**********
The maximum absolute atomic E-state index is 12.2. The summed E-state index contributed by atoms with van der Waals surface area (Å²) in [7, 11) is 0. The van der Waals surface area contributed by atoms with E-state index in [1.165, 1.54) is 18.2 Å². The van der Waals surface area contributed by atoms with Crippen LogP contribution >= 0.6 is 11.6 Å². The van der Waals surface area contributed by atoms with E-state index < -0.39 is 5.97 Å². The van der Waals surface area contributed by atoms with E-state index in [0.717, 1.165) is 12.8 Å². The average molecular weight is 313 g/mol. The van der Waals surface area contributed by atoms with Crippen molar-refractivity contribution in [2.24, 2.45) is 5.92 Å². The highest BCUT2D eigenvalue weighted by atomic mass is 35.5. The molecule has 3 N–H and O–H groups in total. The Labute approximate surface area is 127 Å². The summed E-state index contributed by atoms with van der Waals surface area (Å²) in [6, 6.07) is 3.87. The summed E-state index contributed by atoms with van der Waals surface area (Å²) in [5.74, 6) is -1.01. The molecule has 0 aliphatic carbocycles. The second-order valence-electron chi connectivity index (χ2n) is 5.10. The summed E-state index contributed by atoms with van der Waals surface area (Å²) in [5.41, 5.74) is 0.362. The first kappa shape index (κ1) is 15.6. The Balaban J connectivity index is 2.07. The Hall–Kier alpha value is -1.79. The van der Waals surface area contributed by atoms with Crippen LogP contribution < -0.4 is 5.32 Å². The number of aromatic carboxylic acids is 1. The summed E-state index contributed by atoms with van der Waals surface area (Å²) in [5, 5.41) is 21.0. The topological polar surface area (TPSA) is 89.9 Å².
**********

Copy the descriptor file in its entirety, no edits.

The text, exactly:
The maximum absolute atomic E-state index is 12.2. The summed E-state index contributed by atoms with van der Waals surface area (Å²) in [7, 11) is 0. The van der Waals surface area contributed by atoms with E-state index in [1.165, 1.54) is 18.2 Å². The van der Waals surface area contributed by atoms with Crippen LogP contribution >= 0.6 is 11.6 Å². The van der Waals surface area contributed by atoms with E-state index < -0.39 is 5.97 Å². The van der Waals surface area contributed by atoms with E-state index in [0.717, 1.165) is 12.8 Å². The average molecular weight is 313 g/mol. The van der Waals surface area contributed by atoms with Crippen molar-refractivity contribution in [2.24, 2.45) is 5.92 Å². The highest BCUT2D eigenvalue weighted by atomic mass is 35.5. The molecule has 3 N–H and O–H groups in total. The Labute approximate surface area is 127 Å². The summed E-state index contributed by atoms with van der Waals surface area (Å²) in [6, 6.07) is 3.87. The summed E-state index contributed by atoms with van der Waals surface area (Å²) in [5.74, 6) is -1.01. The molecule has 0 aliphatic carbocycles. The second-order valence-electron chi connectivity index (χ2n) is 5.10. The summed E-state index contributed by atoms with van der Waals surface area (Å²) in [5.41, 5.74) is 0.362. The first kappa shape index (κ1) is 15.6. The Balaban J connectivity index is 2.07. The Hall–Kier alpha value is -1.79. The van der Waals surface area contributed by atoms with Crippen LogP contribution < -0.4 is 5.32 Å². The number of aromatic carboxylic acids is 1. The summed E-state index contributed by atoms with van der Waals surface area (Å²) in [5, 5.41) is 21.0. The topological polar surface area (TPSA) is 89.9 Å².